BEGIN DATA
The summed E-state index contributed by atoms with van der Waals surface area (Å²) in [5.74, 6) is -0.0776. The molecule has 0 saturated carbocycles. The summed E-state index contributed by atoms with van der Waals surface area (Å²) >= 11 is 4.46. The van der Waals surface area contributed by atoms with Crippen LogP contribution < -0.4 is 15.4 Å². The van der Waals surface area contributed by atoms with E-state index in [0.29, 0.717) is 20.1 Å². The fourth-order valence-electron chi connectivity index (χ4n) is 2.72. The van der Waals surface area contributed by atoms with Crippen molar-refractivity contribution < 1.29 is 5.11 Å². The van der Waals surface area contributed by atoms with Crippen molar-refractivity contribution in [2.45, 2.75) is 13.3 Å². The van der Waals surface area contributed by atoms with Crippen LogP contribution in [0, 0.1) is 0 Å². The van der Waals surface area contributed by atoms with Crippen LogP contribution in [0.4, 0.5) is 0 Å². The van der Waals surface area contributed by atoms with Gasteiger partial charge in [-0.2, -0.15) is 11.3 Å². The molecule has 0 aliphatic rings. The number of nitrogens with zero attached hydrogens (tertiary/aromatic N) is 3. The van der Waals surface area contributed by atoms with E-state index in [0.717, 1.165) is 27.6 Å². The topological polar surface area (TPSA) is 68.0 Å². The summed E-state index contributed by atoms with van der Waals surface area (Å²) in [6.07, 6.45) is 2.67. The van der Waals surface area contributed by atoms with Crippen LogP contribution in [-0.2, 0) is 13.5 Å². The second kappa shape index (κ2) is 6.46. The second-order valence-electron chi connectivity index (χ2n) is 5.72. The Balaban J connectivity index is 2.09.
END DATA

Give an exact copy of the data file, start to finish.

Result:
The summed E-state index contributed by atoms with van der Waals surface area (Å²) in [5.74, 6) is -0.0776. The molecule has 0 saturated carbocycles. The summed E-state index contributed by atoms with van der Waals surface area (Å²) >= 11 is 4.46. The van der Waals surface area contributed by atoms with Crippen LogP contribution < -0.4 is 15.4 Å². The van der Waals surface area contributed by atoms with E-state index in [0.29, 0.717) is 20.1 Å². The fourth-order valence-electron chi connectivity index (χ4n) is 2.72. The van der Waals surface area contributed by atoms with Crippen molar-refractivity contribution < 1.29 is 5.11 Å². The van der Waals surface area contributed by atoms with Crippen molar-refractivity contribution in [2.45, 2.75) is 13.3 Å². The van der Waals surface area contributed by atoms with Crippen LogP contribution in [0, 0.1) is 0 Å². The van der Waals surface area contributed by atoms with Crippen LogP contribution in [0.4, 0.5) is 0 Å². The van der Waals surface area contributed by atoms with Gasteiger partial charge in [-0.2, -0.15) is 11.3 Å². The molecule has 0 aliphatic rings. The number of nitrogens with zero attached hydrogens (tertiary/aromatic N) is 3. The van der Waals surface area contributed by atoms with E-state index in [0.717, 1.165) is 27.6 Å². The topological polar surface area (TPSA) is 68.0 Å². The summed E-state index contributed by atoms with van der Waals surface area (Å²) in [6.07, 6.45) is 2.67. The van der Waals surface area contributed by atoms with Crippen LogP contribution in [-0.2, 0) is 13.5 Å². The second kappa shape index (κ2) is 6.46. The second-order valence-electron chi connectivity index (χ2n) is 5.72. The Balaban J connectivity index is 2.09.